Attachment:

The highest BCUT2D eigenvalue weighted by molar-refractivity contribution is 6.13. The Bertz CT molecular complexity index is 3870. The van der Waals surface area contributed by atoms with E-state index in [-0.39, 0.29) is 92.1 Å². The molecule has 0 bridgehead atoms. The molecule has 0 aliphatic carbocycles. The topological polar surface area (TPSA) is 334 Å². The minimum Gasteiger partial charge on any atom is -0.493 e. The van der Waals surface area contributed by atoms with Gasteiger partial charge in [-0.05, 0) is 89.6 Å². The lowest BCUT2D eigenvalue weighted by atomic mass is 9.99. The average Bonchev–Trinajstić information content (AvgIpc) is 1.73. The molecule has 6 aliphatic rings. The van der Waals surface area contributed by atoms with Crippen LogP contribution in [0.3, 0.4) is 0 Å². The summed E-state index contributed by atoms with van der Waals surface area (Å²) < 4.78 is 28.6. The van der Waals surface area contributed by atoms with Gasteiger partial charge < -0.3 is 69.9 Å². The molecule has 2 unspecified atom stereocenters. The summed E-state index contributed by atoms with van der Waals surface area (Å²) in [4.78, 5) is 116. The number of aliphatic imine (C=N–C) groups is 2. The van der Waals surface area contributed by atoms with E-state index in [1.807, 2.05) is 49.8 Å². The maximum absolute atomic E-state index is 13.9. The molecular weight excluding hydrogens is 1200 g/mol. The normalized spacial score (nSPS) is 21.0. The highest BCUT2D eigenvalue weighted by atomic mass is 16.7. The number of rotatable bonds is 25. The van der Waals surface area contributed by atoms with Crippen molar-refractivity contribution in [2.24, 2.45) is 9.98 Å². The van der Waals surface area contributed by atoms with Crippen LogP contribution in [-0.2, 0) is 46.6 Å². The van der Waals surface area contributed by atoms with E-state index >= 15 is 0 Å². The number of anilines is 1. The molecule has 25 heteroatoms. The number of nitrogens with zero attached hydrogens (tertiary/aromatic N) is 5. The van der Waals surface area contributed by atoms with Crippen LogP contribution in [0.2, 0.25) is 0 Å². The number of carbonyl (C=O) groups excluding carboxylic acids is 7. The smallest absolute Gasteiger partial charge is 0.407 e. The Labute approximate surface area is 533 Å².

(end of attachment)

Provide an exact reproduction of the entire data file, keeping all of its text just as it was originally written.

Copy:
The highest BCUT2D eigenvalue weighted by molar-refractivity contribution is 6.13. The Bertz CT molecular complexity index is 3870. The van der Waals surface area contributed by atoms with E-state index in [-0.39, 0.29) is 92.1 Å². The molecule has 0 bridgehead atoms. The molecule has 0 aliphatic carbocycles. The topological polar surface area (TPSA) is 334 Å². The minimum Gasteiger partial charge on any atom is -0.493 e. The van der Waals surface area contributed by atoms with Gasteiger partial charge in [-0.05, 0) is 89.6 Å². The lowest BCUT2D eigenvalue weighted by atomic mass is 9.99. The average Bonchev–Trinajstić information content (AvgIpc) is 1.73. The molecule has 6 aliphatic rings. The van der Waals surface area contributed by atoms with Crippen LogP contribution in [0.3, 0.4) is 0 Å². The summed E-state index contributed by atoms with van der Waals surface area (Å²) < 4.78 is 28.6. The van der Waals surface area contributed by atoms with Gasteiger partial charge < -0.3 is 69.9 Å². The molecule has 2 unspecified atom stereocenters. The summed E-state index contributed by atoms with van der Waals surface area (Å²) in [4.78, 5) is 116. The number of aliphatic imine (C=N–C) groups is 2. The van der Waals surface area contributed by atoms with E-state index in [1.807, 2.05) is 49.8 Å². The maximum absolute atomic E-state index is 13.9. The molecular weight excluding hydrogens is 1200 g/mol. The normalized spacial score (nSPS) is 21.0. The highest BCUT2D eigenvalue weighted by atomic mass is 16.7. The number of rotatable bonds is 25. The van der Waals surface area contributed by atoms with Crippen molar-refractivity contribution in [2.24, 2.45) is 9.98 Å². The van der Waals surface area contributed by atoms with Crippen LogP contribution in [-0.2, 0) is 46.6 Å². The van der Waals surface area contributed by atoms with E-state index >= 15 is 0 Å². The number of anilines is 1. The molecule has 25 heteroatoms. The number of nitrogens with zero attached hydrogens (tertiary/aromatic N) is 5. The van der Waals surface area contributed by atoms with Crippen LogP contribution in [0.2, 0.25) is 0 Å². The number of carbonyl (C=O) groups excluding carboxylic acids is 7. The smallest absolute Gasteiger partial charge is 0.407 e. The Labute approximate surface area is 533 Å².